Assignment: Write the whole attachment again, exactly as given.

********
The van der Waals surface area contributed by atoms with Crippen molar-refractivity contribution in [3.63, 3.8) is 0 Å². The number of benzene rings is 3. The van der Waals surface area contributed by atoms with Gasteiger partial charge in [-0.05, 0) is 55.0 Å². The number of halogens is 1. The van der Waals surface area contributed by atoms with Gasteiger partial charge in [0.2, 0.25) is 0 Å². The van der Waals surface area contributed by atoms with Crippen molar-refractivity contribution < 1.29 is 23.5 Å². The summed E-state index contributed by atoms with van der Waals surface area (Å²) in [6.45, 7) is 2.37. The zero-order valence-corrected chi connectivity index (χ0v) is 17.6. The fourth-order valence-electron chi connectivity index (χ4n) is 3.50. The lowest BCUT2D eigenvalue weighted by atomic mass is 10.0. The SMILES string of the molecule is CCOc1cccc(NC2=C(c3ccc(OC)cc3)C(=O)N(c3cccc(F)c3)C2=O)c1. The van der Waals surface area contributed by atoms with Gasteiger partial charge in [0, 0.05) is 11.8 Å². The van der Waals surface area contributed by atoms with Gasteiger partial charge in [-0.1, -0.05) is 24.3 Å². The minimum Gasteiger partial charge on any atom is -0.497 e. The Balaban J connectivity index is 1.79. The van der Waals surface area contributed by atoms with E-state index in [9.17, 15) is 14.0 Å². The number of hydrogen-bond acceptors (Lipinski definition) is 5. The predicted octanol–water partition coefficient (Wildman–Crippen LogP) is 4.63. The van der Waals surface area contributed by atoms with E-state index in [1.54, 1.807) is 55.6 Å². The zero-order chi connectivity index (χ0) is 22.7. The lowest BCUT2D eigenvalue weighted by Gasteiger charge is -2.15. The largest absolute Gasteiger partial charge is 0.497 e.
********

The van der Waals surface area contributed by atoms with Crippen molar-refractivity contribution in [3.63, 3.8) is 0 Å². The number of benzene rings is 3. The van der Waals surface area contributed by atoms with Gasteiger partial charge in [-0.05, 0) is 55.0 Å². The number of halogens is 1. The van der Waals surface area contributed by atoms with Gasteiger partial charge in [0.2, 0.25) is 0 Å². The van der Waals surface area contributed by atoms with Crippen molar-refractivity contribution < 1.29 is 23.5 Å². The summed E-state index contributed by atoms with van der Waals surface area (Å²) in [6.45, 7) is 2.37. The zero-order valence-corrected chi connectivity index (χ0v) is 17.6. The fourth-order valence-electron chi connectivity index (χ4n) is 3.50. The lowest BCUT2D eigenvalue weighted by atomic mass is 10.0. The SMILES string of the molecule is CCOc1cccc(NC2=C(c3ccc(OC)cc3)C(=O)N(c3cccc(F)c3)C2=O)c1. The van der Waals surface area contributed by atoms with Gasteiger partial charge in [0, 0.05) is 11.8 Å². The van der Waals surface area contributed by atoms with Gasteiger partial charge in [-0.1, -0.05) is 24.3 Å². The minimum Gasteiger partial charge on any atom is -0.497 e. The Balaban J connectivity index is 1.79. The van der Waals surface area contributed by atoms with E-state index in [9.17, 15) is 14.0 Å². The number of hydrogen-bond acceptors (Lipinski definition) is 5. The predicted octanol–water partition coefficient (Wildman–Crippen LogP) is 4.63. The van der Waals surface area contributed by atoms with E-state index in [1.54, 1.807) is 55.6 Å². The zero-order chi connectivity index (χ0) is 22.7. The lowest BCUT2D eigenvalue weighted by Gasteiger charge is -2.15. The largest absolute Gasteiger partial charge is 0.497 e.